The U.S. city that’s best known for vintage rock posters, though, is San Francisco. A combination of multiple music venues and lots of talented artists was the catalyst for the vibrant scene. Over at the Avalon Ballroom, Chet Helms hired Wes Wilson, followed by Stanley Mouse and Alton Kelley, to make posters for shows featuring The Blues Project, Captain Beefheart, Big Brother and the Holding Company, and the Grateful Dead.
Over at Bill Graham’s Fillmore Auditorium, artist Wes Wilson created posters that helped define the psychedelic lettering style of the day. Another influential artist associated with the San Francisco scene was Rick Griffin, whose February 1968 "Flying Eyeball" poster (BG105) for Jimi Hendrix, John Mayall, and Albert King is an icon of the art form.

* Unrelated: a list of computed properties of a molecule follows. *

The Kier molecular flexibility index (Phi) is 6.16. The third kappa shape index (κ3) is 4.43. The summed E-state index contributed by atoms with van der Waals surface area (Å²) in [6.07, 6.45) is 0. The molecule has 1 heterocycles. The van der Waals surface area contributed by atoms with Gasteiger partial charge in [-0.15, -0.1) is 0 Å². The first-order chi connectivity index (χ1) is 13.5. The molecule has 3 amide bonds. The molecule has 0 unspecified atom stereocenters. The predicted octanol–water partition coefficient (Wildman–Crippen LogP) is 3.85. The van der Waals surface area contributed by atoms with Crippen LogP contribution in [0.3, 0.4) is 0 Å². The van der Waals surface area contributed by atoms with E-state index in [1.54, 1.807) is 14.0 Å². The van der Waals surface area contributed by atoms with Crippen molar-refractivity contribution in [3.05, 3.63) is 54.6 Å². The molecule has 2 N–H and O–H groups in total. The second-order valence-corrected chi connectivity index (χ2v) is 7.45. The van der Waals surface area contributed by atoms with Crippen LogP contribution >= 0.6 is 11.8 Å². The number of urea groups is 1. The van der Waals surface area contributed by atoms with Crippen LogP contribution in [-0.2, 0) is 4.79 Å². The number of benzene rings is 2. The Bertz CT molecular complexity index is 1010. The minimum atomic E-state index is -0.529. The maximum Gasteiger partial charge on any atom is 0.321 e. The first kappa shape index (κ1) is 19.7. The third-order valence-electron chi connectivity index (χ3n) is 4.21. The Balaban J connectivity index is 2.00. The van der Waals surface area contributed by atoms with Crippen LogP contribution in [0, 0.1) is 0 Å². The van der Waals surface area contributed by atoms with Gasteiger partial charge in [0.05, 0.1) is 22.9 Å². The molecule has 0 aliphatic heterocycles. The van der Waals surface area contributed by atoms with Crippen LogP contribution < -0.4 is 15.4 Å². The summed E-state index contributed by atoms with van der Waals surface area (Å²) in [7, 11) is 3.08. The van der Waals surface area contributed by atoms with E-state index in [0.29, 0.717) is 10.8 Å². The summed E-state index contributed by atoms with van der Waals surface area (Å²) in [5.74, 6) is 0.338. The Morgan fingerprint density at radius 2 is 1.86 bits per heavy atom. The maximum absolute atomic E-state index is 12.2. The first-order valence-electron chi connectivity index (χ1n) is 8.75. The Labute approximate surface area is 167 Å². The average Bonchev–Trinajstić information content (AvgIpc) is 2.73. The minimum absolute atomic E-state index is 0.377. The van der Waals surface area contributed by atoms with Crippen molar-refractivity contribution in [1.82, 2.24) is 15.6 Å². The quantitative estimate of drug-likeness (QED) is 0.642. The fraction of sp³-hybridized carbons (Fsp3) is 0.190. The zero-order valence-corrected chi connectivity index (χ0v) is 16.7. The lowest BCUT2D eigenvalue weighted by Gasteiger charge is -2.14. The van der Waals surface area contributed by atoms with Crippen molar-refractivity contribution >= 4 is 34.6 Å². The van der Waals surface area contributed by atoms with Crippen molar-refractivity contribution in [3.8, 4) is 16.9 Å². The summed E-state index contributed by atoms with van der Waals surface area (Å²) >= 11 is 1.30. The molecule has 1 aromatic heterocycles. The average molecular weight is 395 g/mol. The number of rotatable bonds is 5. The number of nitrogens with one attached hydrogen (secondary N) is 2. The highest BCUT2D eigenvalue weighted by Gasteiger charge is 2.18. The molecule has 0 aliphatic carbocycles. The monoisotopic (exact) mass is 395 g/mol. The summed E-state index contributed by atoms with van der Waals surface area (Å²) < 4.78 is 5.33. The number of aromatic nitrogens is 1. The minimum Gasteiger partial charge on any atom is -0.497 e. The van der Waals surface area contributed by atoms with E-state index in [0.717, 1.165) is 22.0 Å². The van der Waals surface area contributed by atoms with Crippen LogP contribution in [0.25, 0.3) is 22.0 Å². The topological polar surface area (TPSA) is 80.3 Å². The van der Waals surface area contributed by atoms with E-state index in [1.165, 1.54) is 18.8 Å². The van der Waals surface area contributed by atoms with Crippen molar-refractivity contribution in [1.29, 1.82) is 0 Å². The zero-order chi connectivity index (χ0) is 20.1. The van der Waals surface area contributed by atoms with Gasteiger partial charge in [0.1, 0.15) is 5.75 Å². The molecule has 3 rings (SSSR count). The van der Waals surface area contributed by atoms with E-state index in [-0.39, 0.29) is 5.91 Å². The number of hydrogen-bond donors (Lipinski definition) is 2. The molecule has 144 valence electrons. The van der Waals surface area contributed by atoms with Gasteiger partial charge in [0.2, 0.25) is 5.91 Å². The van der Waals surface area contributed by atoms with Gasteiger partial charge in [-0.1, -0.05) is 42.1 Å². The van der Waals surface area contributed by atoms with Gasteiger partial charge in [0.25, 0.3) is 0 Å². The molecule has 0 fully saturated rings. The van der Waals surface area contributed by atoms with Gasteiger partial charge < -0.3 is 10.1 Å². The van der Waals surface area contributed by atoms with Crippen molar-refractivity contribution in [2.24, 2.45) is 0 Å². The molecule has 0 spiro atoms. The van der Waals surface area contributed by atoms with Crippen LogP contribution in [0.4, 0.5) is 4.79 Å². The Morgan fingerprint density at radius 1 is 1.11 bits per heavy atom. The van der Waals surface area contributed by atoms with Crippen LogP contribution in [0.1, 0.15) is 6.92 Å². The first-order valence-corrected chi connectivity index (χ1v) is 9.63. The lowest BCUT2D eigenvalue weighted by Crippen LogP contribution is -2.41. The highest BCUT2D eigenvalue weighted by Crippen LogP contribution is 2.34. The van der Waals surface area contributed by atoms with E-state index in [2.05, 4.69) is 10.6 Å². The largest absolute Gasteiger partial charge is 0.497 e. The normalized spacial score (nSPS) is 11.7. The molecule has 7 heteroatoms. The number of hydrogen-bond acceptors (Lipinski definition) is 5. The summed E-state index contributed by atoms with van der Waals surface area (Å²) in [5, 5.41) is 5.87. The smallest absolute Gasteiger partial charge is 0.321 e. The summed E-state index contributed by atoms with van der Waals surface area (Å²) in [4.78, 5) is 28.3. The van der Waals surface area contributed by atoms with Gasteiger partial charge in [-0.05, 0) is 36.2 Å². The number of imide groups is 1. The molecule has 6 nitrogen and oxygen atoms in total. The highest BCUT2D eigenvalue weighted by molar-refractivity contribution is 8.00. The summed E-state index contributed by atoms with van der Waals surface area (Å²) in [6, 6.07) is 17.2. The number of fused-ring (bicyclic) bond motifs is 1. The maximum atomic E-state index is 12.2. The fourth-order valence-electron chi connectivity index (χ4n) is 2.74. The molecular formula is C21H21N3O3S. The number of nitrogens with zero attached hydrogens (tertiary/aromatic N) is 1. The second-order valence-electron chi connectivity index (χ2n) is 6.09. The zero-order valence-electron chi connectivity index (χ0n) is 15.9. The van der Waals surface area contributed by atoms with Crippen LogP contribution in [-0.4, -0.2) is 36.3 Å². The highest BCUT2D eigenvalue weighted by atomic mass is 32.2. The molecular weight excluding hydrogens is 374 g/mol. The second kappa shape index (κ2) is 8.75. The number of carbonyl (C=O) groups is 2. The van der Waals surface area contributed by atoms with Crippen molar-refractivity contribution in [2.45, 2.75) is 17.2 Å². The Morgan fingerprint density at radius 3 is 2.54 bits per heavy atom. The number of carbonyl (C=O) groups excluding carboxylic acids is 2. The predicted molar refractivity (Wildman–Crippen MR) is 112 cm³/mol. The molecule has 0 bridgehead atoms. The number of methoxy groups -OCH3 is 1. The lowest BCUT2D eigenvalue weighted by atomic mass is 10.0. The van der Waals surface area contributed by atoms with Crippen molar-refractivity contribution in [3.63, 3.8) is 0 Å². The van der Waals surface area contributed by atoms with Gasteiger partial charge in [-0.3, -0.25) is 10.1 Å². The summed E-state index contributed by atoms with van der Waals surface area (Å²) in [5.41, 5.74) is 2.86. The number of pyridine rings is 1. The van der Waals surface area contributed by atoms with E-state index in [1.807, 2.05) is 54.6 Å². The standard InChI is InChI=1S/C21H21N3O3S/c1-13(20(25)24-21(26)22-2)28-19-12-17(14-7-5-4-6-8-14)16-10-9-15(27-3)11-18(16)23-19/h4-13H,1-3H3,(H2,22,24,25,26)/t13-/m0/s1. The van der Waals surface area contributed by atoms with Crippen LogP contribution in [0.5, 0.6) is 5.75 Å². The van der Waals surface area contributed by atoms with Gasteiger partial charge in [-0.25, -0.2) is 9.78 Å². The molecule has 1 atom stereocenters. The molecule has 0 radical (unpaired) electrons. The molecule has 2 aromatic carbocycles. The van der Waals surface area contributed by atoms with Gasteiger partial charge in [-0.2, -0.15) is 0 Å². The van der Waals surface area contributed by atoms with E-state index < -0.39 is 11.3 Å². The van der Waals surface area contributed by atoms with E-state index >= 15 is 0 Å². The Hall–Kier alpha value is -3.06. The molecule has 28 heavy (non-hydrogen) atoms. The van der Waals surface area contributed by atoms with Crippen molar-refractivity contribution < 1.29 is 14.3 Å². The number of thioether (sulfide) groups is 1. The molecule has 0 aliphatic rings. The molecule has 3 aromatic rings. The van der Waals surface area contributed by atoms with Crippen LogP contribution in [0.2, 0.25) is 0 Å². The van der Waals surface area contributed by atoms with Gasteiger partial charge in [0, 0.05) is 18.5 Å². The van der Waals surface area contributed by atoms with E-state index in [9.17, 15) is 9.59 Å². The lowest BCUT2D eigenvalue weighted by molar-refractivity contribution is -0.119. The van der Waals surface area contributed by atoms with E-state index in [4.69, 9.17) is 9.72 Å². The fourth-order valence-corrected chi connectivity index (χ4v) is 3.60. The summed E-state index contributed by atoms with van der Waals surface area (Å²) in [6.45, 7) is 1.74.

What makes music posters so interesting to collectors today is that they have once again blurred the line between posters and prints. Many contemporary music posters, particularly those created for rock bands such as Phish, Pearl Jam, and Dave Matthews, are produced in signed and numbered editions, just like a fine-art print. Some artists such as Jim Pollock, Emek, and Chuck Sperry will see posters they have created for a particular concert appear on eBay the morning after the show for double or triple the price.
This trend continues even with artists whose poster-like prints don’t advertise anything at all. For example, Shepard Fairey, who gained widespread acclaim for the poster he created for Barack Obama’s 2008 presidential campaign, recently produced a limited-edition print of Muhammad Ali that has proven to be quite popular with collectors.